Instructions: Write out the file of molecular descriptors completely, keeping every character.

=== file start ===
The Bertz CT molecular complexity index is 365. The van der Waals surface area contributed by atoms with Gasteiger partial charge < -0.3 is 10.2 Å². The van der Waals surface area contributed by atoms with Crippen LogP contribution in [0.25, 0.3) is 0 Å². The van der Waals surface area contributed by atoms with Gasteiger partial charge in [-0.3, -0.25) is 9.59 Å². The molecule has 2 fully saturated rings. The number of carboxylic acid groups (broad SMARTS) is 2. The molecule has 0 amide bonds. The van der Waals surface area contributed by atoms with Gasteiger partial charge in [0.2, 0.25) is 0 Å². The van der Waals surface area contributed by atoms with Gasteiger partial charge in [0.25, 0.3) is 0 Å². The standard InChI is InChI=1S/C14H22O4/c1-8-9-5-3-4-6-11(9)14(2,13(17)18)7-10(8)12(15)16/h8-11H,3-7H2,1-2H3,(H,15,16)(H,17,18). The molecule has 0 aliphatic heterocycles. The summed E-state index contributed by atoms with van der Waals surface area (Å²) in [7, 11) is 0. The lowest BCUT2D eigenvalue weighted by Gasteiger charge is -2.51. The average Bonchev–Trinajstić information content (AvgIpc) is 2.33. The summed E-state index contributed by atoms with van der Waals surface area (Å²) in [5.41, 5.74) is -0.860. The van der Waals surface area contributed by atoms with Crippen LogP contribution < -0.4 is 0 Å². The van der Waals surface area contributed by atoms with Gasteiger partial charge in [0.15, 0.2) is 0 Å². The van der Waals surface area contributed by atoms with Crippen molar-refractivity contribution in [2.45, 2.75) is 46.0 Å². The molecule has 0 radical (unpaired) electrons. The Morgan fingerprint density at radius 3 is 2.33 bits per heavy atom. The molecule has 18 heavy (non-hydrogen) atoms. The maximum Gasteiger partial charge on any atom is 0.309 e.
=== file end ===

The Bertz CT molecular complexity index is 365. The van der Waals surface area contributed by atoms with Gasteiger partial charge < -0.3 is 10.2 Å². The van der Waals surface area contributed by atoms with Crippen LogP contribution in [0.25, 0.3) is 0 Å². The van der Waals surface area contributed by atoms with Gasteiger partial charge in [-0.3, -0.25) is 9.59 Å². The molecule has 2 fully saturated rings. The number of carboxylic acid groups (broad SMARTS) is 2. The molecule has 0 amide bonds. The van der Waals surface area contributed by atoms with Gasteiger partial charge in [0.2, 0.25) is 0 Å². The van der Waals surface area contributed by atoms with Gasteiger partial charge in [0.25, 0.3) is 0 Å². The standard InChI is InChI=1S/C14H22O4/c1-8-9-5-3-4-6-11(9)14(2,13(17)18)7-10(8)12(15)16/h8-11H,3-7H2,1-2H3,(H,15,16)(H,17,18). The molecule has 0 aliphatic heterocycles. The summed E-state index contributed by atoms with van der Waals surface area (Å²) in [7, 11) is 0. The lowest BCUT2D eigenvalue weighted by Gasteiger charge is -2.51. The average Bonchev–Trinajstić information content (AvgIpc) is 2.33. The summed E-state index contributed by atoms with van der Waals surface area (Å²) in [5.41, 5.74) is -0.860. The van der Waals surface area contributed by atoms with Crippen LogP contribution < -0.4 is 0 Å². The van der Waals surface area contributed by atoms with Gasteiger partial charge in [0.15, 0.2) is 0 Å². The van der Waals surface area contributed by atoms with Crippen molar-refractivity contribution in [2.45, 2.75) is 46.0 Å². The molecule has 0 radical (unpaired) electrons. The Morgan fingerprint density at radius 3 is 2.33 bits per heavy atom. The molecule has 18 heavy (non-hydrogen) atoms. The maximum Gasteiger partial charge on any atom is 0.309 e.